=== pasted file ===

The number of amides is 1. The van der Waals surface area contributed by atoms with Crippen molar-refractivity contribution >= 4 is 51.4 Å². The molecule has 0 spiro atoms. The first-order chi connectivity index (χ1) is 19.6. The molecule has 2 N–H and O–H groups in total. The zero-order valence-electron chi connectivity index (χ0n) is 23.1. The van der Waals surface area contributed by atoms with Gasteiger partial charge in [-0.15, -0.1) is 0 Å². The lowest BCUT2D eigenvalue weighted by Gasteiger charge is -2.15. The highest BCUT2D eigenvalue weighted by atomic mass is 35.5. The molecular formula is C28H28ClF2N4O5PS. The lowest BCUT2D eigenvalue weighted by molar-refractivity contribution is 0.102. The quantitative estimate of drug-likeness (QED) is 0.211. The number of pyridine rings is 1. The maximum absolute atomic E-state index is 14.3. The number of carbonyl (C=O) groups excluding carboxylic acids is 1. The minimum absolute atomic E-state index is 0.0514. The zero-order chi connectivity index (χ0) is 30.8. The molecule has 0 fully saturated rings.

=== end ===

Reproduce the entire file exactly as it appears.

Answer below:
The number of amides is 1. The van der Waals surface area contributed by atoms with Crippen molar-refractivity contribution >= 4 is 51.4 Å². The molecule has 0 spiro atoms. The first-order chi connectivity index (χ1) is 19.6. The molecule has 2 N–H and O–H groups in total. The zero-order valence-electron chi connectivity index (χ0n) is 23.1. The van der Waals surface area contributed by atoms with Gasteiger partial charge in [-0.15, -0.1) is 0 Å². The lowest BCUT2D eigenvalue weighted by Gasteiger charge is -2.15. The highest BCUT2D eigenvalue weighted by atomic mass is 35.5. The molecular formula is C28H28ClF2N4O5PS. The lowest BCUT2D eigenvalue weighted by molar-refractivity contribution is 0.102. The quantitative estimate of drug-likeness (QED) is 0.211. The number of pyridine rings is 1. The maximum absolute atomic E-state index is 14.3. The number of carbonyl (C=O) groups excluding carboxylic acids is 1. The minimum absolute atomic E-state index is 0.0514. The zero-order chi connectivity index (χ0) is 30.8. The molecule has 0 fully saturated rings.